Muriel Spark has always been the best arbiter of her own work. Each successive novel, no matter how hermetic the situation or setting, discreetly comments on what has gone before. Now 83, she’s still etching her curiously compact fictions, still springing surprises in her unabashedly bizarre plots. Aiding and Abetting, her 22nd novel, may not be her most rigorously composed, but it sheds light on the author’s career-long preoccupation with half-cracked charismatics, who, operating outside of traditional law and morality, impose their wills on credulous others with a near preternatural force.
The latest addition to this Sparkian club is Dr. Hildegard Wolf, an internationally celebrated, Paris-based psychiatrist with an unorthodox clinical approach. For the first three sessions, she monopolizes the therapeutic encounter with talk of herself, turning to her patient’s problems at the fourth meeting, but then only as a tedious afterthought. At $1500 per 45 minutes, her highly sought-after treatment teaches the unstrung how to listen while “luxuriating in the expenditure of money.” But it’s the shamanlike assurance of her personality that holds the key to her healing power.
Hildegard is one of those Spark heroines endowed with a priestlike capacity to engender belief—as blusteringly self-convinced as Jean Brodie, with the ruthless hauteur of the Abbess of Crewe. Her commanding hold on patients (even those who resent her narcissistic technique can’t resist writing her checks) has in fact little to do with her natural gifts. Not much is made of her appearance, and her intellect, while keen, isn’t so far above the common rung. Like most cult figures, Hildegard wins believers simply by believing in herself.
Fittingly, in the days before her garrulous medical practice, Hildegard was known as Beate Pappenheim, the stigmatic of Bavaria, who received cash-filled envelopes from people (largely from Ireland, “the great land of believers”) petitioning her to pray for their cause. When it was revealed that her “religious” wounds were nothing but menstrual blood, she was forced to flee Germany and enter a new line of faith healing in France. But as she insists to her devoted companion, Jean-Pierre, she really did perform miracles—and there’s no reason to think she’s lying. For the Catholic Spark, faith never fails to beget its share of genuine mysteries.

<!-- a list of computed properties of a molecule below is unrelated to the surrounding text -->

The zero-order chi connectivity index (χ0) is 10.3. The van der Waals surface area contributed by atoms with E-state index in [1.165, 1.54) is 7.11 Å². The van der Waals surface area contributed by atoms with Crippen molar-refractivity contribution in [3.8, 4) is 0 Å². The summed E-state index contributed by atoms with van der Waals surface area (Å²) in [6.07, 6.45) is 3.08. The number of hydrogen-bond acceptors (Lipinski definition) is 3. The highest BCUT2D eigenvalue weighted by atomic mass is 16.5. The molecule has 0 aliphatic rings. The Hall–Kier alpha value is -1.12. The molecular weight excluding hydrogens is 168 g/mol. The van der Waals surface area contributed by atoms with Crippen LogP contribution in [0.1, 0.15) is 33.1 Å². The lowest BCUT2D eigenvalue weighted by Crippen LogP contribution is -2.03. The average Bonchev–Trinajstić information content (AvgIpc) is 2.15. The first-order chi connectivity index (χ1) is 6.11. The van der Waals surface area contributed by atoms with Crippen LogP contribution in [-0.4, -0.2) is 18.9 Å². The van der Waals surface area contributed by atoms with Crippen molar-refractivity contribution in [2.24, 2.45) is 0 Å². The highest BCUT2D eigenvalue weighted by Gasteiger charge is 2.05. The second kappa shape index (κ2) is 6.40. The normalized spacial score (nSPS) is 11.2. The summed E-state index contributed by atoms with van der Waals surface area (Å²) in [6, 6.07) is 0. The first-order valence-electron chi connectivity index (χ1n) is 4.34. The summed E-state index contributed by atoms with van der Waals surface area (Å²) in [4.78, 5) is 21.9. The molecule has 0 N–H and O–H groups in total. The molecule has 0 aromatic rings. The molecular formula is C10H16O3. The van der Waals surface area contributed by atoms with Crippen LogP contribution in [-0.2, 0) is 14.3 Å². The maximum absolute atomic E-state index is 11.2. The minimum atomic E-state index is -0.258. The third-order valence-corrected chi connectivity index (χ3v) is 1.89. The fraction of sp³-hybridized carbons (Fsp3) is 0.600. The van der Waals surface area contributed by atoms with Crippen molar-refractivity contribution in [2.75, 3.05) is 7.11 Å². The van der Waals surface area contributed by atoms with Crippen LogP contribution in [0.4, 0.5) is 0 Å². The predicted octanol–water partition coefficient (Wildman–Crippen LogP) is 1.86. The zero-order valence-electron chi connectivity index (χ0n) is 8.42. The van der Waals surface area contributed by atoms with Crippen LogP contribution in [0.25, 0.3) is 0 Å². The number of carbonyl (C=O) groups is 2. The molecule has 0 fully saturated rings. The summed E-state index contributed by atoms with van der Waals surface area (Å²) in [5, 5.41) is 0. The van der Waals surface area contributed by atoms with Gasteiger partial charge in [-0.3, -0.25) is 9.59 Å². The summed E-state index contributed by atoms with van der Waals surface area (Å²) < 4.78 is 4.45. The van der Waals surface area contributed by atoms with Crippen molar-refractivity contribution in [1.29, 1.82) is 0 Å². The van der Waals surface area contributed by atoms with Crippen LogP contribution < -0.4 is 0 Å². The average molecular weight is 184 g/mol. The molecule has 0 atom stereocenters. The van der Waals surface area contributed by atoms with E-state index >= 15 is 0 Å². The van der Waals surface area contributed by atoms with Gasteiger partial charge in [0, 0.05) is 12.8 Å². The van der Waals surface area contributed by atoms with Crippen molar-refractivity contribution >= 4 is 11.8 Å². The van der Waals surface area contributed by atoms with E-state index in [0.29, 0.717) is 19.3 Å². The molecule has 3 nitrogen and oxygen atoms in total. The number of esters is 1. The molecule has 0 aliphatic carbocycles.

The novel daringly begins with a real-life fugitive from justice walking into Hildegard’s posh Boulevard St. Germain office. “Twenty-five years ago I sold my soul to the Devil,” the dapper elderly gent begins his analysis, revealing (when he can get a word in edgewise) that he is none other than Lord “Lucky” Lucan, the aristocrat who dominated the British tabloids throughout the ’70s after he murdered his young nanny and nearly bashed in his wife’s skull. Spark complicates matters by providing Lucky with a double: another of Dr. Wolf’s patients claiming to be the long-missing lord. After some narrative equivocation, it turns out the two men are in cahoots—one being the real killer, the other a decoy front. Though racked conscience and mental illness may have initially prompted both of them to seek counseling, it’s not long before they (exploiting a far-fetched backstory) blackmail their doctor with the knowledge of her own fraudulent past.
The story loses steam when it moves to England, where Hildegard puzzles out her method for dealing with the twin Lucans. Leaving Jean-Pierre without warning, she befriends Maria Twickenham, whose late husband and friends originally helped Lucky elude capture. Spark has satiric fun imagining the way the snobby elite protected one of their own, stonewalling the investigating detectives and making jokes about good nannies being hard to find. But the spiraling plot (which increasingly focuses on Maria’s more progressive-minded daughter and an old zoologist’s romantic investigation into Lucky’s missing years) takes us farther away from the book’s central enigma—the curious pull of Hildegard’s prophetic put-on.
Spark’s brusque high style, however, would rather motor through a dozen surreal twists than pause once to explain. Make that two dozen. The entire British jaunt is basically a comic red herring, flecked with snarky class commentary. The resolution to the Lucan menace hinges on Jean-Pierre (with an assist from one of Hildegard’s patients), in a credulity-straining finale that transports the mirror-image Lords to a small Central African kingdom, where cannibalism retains its ritual appeal. Not that the haywire plot isn’t impressively worked out (especially given how much the author tries to stuff into her novella-sized nutshell); it’s just that the ultimate effect is more one of legerdemain than vision. But when aided and abetted by the hypnotic presence of Dr. Wolf, the still-conjuring Spark can convince us of almost anything.